Monday, 24 October 2011
Compulsions are behaviors that can now be considered common in some populations. Some have mild cases of compulsion, and some have severe cases. Compulsive behavior is a behavior that a person does because they feel they need to. Compulsions are not done based on what people want, but they simply can’t help doing so.
Compulsive behavior usually takes many forms. Many of these forms are part of the normal daily routine of people. These compulsions can be shopping, eating, hoarding, gambling and mannerisms, such as pulling one’s strands out and biting the nails.
The reasons for compulsions are usually issues with anxiety, or stress, that can root from childhood or work. For example, eating compulsions can be a form of stress relief. The same might go for shopping or hoarding compulsions.
Compulsive behaviors are also associated with certain disorders and other problems. Obsessive-Compulsive disorder, a psychiatric disorder, that involves obsessions and compulsions. The obsessions are repetitive stressful thoughts in a person’s mind, and the compulsions are a way to relieve the anxiety brought upon by the obsessions. Take into consideration obsessive thoughts about security. The compulsions for these thoughts could be repetitive checking if the door, window or gate is locked. Another problem that involves compulsions is drug addiction. Because of the looseness of control that are brought about the drug effects, people often have compulsions to take the drug on a regular basis as if it was a common routine daily. It is important to identify that addiction and compulsion are two different terms and concepts. Addiction generally refers to the whole process of being dependent and inseparable to the addicting substance, while compulsions are specific to a certain action and anxiety.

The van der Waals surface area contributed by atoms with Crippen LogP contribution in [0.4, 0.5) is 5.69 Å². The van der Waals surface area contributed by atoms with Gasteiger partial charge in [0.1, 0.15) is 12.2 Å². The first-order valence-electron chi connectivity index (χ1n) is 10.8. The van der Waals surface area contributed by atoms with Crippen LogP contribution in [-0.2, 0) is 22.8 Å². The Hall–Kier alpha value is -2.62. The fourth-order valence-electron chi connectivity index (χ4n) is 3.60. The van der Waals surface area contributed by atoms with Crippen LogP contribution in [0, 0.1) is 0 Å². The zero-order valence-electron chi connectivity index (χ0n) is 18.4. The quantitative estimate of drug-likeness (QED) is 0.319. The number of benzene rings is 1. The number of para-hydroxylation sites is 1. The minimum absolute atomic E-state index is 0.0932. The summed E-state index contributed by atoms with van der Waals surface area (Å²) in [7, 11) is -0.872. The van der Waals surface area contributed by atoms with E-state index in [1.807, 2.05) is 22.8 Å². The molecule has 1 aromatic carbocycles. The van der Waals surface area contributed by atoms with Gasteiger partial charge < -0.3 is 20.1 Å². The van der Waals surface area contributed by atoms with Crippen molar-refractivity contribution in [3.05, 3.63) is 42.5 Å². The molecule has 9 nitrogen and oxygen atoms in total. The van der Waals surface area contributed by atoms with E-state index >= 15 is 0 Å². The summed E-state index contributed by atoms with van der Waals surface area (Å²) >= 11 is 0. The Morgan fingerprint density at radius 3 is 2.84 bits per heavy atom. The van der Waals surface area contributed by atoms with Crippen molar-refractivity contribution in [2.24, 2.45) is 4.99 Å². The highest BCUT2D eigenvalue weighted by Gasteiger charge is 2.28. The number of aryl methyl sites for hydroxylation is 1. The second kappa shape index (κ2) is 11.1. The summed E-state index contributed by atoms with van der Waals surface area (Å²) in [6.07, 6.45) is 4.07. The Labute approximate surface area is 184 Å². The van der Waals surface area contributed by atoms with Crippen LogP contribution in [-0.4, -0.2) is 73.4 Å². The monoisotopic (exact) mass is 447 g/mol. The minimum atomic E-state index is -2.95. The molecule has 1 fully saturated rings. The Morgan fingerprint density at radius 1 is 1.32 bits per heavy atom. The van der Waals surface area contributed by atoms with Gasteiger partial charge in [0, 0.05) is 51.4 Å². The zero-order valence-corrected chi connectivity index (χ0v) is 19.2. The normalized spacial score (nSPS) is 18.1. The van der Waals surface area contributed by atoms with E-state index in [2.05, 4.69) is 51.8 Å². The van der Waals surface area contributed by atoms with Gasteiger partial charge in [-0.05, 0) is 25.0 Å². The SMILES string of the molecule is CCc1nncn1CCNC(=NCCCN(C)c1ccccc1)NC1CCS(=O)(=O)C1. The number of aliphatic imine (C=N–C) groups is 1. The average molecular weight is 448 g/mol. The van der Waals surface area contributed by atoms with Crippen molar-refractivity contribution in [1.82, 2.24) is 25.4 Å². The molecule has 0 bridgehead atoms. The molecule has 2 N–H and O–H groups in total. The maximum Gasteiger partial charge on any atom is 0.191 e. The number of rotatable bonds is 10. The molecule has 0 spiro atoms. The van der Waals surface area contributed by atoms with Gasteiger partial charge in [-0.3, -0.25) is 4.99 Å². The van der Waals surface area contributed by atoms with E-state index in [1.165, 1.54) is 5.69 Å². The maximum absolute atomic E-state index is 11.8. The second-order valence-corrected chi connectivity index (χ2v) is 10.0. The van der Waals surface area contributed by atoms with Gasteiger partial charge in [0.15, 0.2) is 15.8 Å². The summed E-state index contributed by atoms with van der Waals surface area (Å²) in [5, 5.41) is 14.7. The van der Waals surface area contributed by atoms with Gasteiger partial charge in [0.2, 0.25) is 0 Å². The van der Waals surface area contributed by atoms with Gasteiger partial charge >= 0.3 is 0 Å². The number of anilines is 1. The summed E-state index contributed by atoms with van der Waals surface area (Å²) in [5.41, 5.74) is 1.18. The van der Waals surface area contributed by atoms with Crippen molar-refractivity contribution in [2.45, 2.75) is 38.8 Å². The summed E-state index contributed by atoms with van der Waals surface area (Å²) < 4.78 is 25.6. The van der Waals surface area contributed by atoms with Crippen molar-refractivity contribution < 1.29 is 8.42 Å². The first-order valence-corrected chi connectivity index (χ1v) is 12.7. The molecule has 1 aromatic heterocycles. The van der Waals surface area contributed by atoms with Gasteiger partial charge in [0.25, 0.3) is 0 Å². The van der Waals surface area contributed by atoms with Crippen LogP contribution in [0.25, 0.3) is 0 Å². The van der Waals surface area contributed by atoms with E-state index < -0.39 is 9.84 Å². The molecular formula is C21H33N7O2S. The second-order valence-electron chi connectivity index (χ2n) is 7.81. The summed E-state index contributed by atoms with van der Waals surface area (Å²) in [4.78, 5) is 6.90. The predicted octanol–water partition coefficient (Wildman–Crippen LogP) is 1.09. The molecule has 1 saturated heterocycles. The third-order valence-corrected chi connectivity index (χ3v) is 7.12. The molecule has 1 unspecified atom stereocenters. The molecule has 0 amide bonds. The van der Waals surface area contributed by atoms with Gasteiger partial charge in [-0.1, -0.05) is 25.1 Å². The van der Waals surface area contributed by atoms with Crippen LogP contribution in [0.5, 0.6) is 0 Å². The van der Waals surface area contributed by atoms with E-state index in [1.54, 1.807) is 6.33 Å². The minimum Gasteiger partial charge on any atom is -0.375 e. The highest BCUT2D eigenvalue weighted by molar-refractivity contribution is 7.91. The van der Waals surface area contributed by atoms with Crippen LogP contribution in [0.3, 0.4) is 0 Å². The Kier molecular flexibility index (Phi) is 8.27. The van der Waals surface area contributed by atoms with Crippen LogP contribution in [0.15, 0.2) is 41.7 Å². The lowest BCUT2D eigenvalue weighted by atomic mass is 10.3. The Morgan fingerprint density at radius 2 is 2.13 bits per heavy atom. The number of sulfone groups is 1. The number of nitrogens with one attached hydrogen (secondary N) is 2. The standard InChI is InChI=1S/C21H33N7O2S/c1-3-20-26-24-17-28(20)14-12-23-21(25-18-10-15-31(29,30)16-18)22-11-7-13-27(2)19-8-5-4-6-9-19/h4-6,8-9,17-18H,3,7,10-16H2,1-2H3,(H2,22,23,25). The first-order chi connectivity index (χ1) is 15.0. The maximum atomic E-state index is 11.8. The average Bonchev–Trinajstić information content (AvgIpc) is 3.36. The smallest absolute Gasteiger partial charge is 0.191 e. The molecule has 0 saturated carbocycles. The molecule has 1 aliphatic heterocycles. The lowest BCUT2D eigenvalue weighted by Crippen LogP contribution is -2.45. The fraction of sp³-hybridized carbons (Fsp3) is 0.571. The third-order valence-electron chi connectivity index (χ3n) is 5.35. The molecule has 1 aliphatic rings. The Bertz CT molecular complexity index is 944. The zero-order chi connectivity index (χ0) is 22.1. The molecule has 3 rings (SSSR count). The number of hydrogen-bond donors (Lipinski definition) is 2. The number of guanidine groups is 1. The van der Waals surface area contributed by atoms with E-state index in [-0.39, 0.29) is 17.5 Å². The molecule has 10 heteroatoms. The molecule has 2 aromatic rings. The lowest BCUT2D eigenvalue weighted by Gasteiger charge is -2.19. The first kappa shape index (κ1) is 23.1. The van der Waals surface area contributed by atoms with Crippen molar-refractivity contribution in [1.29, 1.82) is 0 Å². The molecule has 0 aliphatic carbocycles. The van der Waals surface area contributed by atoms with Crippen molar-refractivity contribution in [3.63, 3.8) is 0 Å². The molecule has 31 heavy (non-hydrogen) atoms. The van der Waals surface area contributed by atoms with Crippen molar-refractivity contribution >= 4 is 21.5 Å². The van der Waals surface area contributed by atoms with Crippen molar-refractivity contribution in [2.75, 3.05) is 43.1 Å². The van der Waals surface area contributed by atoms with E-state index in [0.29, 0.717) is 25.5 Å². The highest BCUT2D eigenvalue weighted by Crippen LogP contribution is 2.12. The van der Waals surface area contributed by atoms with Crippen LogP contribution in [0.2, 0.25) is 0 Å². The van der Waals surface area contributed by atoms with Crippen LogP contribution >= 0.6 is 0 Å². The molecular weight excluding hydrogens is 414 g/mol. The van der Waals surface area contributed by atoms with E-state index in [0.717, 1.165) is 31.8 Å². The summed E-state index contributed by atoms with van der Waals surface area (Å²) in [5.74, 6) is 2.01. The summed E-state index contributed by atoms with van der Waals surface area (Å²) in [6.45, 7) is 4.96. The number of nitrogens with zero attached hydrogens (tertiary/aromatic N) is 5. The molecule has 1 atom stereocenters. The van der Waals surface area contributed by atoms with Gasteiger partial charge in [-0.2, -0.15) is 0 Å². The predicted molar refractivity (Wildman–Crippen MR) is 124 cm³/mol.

Traditionally, compulsive behaviors are treated with anti-anxiety medications such as Zoloft, Clomipramine and Paroxetine. However, there are alternative treatments which can be done to help stop compulsions. These are cognitive behavioral therapy, meditation, acupuncture, hypnosis and herbalism.
In a research done by David Veale, a consultant Psychiatrist in South London, Cognitive Behavioral Therapy (CBT) was discovered to be very effective against compulsions. Cognitive Behavioral Therapy (CBT) , a psychotherapeutic therapy, involves talking and discussing about the root of the compulsions. The therapist will work with the person, who has compulsions, to discover the cause of the anxiety and find a solution to the problem. CBT involves a combination of cognitive, multimodal and behavioral therapies to help rid of the compulsions.
Meditation and hypnosis are both natural treatment alternatives that are effective in dismissing compulsions. Since compulsions result from anxiety, meditation helps in this area. Meditation involves emptying the mind from all thought, included in these are all the bad thoughts that can cause anxiety. What meditation does is it gradually evicts compulsions by simply having a person sit there and relax. It may take a while for meditation to be effective because sometimes the compulsions are very strong. Hypnosis is resorted to when the compulsions can no longer be tamed with CBT, meditation and other treatments. Hypnosis will condition the mind to have decreased anxiety when exposed to the stressor and project a more adaptive coping mechanism.
Acupuncture is a Chinese medicinal art that can be used for a lot of conditions. Included in these is compulsive behaviors. Acupuncture channels the “Qi” in a person’s body to have a better, uninterrupted flow that relaxes a person. Acupuncture targets compulsion by relieving the anxiety brought upon by stressors. By promoting the flow of “Qi” the body relaxes and becomes relieved of stress.
Lastly, herbalism is another way to control compulsion by affecting the chemicals in the brain. According to Dr. Ray Sahelian, a physician and nutritionist, diet plays a major role in brain function. One herb that helps relax the body is passion flower. St. John’s Wort is another herb that is helpful against compulsions because it treats general anxiety disorders, which can be a cause for compulsions. Another common herb is Kava-Kava. This herb has been used to treat anxiety in psychiatry, which can also lead to compulsion control.
Hypnotherapy for Compulsions and addictions in Glasgow:
Contact: Linda Alexander on 07875 493 358 and 0141 632 1440, also firstname.lastname@example.org